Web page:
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Jun 21, 2019 02:24PM
Well, LCIS is very hard to study. We can't look at a spot of LCIS in a breast and monitor it over time, because you can't tell that its LCIS unless you look at the tissue under the microscope, which, of course, involves removal or at least a disturbance of the area.
They do know that when classic LCIS women go on later to get invasive breast cancer, the area that the invasive breast cancer grows sometimes/often previously looked normal under imaging.
In this paper, they state These data, further strengthened by the molecular data discussed above, support LCIS being both a nonobligate precursor and a marker for increased risk of developing invasive carcinoma. https://www.archivesofpathology.org/doi/10.5858/ar...:rid:crossref.org&rfr_dat=cr_pub%3dpubmed A nonobligate precursor means that sometimes an LCIS area actually turns into invasive breast cancer. A marker for increased risk of developing invasive carcinoma means that if you find LCIS anywhere in a breast, the entire breast is at increased risk of breast cancer. When LCIS people later get invasive breast cancer, sometimes the invasive breast cancer is genetically related to the previous LCIS, but in other patients, or in other breast cancers in the same patient, the invasive cancer isn't genetically related to their previous LCIS.
So LCIS people are more likely to get invasive lobular carcinoma than the general population (presumably these are cases where LCIS developed into invasive lobular carcinoma), but still most LCIS women go on to get invasive ductal carcinoma (like the general population), thus a sizable number of LCIS patients get cancers that are less genetically related to their LCIS. (Roughly 80% of the general population of invasive breast cancer patients get invasive ductal carcinoma, whereas in LCIS patients its more like ROUGHLY 60% ductal. These numbers vary quite a bit from study to study.) Since LCIS is less genetically related to invasive ductal carcinoma than invasive lobular carcinoma, presumably more of these IDC cases are due to the LCIS acting like a risk factor.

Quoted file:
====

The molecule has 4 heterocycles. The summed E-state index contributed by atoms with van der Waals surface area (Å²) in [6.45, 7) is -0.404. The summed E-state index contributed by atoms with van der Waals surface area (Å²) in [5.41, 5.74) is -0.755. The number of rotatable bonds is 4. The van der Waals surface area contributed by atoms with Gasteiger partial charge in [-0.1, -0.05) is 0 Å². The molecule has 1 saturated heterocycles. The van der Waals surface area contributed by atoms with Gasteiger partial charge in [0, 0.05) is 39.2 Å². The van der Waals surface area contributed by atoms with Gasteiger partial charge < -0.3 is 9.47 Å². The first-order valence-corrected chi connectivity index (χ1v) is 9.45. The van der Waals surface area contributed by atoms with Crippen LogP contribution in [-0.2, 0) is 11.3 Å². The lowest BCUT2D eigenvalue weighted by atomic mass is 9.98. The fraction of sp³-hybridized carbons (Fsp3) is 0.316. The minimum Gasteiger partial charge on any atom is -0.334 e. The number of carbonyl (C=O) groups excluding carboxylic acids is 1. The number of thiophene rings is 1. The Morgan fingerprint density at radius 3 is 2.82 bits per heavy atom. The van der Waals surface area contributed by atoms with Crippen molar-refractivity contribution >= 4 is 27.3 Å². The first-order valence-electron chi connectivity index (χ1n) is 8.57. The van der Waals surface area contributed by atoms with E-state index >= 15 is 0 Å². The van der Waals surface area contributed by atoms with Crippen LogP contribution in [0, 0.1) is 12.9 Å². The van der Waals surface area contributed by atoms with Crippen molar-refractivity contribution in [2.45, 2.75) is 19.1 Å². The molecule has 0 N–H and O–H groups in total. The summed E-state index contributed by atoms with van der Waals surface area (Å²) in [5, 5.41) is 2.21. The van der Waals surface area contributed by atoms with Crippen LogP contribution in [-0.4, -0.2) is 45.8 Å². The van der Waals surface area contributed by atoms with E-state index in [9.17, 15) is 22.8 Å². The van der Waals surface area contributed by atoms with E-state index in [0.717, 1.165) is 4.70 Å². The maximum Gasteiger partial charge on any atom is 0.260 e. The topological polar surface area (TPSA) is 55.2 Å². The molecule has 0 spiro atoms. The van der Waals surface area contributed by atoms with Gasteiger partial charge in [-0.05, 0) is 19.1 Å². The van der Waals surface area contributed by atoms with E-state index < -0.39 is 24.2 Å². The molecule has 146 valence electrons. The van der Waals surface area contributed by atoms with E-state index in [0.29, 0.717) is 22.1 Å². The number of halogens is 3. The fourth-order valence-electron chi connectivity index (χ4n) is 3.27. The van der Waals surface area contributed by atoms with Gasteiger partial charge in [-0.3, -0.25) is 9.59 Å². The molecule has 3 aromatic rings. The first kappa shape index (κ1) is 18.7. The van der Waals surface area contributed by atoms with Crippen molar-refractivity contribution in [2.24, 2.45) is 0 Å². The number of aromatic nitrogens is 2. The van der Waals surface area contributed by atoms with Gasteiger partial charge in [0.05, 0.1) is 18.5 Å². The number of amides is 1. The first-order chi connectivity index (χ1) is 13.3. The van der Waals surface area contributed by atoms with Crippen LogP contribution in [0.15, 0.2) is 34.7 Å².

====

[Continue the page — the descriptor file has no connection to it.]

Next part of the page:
Because LCIS can act like a risk factor for the entire breast, just removing the known areas of LCIS won't eliminate all of the increased risk. I suppose theoretically it might reduce the chance of that spot of LCIS genetically developing into an invasive breast cancer, but since most LCIS people have multiple spots of LCIS, and often in both breasts, and many/all of these LCIS spots are undetectable, you can't remove all the LCIS in a breast, except perhaps in a mastectomy. (Even a mastectomy doesn't remove all breast tissue.) Obtaining negative surgical margins in excision specimens for classic LCIS is not necessary or recommended. https://www.archivesofpathology.org/doi/10.5858/ar...:rid:crossref.org&rfr_dat=cr_pub%3dpubmed
On the other hand, if you have florid or pleomorphic LCIS, then those types are thought to be more aggressive. Since florid and pleomorphic LCIS is less common than classic LCIS, they know even less about them.
Hope this gives you an idea about the uncertainty and controversy concerning LCIS treatment. I've seen papers that recommend that if a person has both an invasive breast cancer and LCIS, if the invasive breast cancer is treated normally, they don't have any worse outcome than people who 'just' have a comparable invasive breast cancer. But I'm sure those opinions are controversial too.
Classic LCIS.If knowledge can create problems, it is not through ignorance that we can solve them- Isaac Asimov
12/8/2005, LCIS, ER+/PR-
1/24/2006 Lumpectomy: Left
7/15/2006 Tamoxifen pills (Nolvadex, Apo-Tamox, Tamofen, Tamone)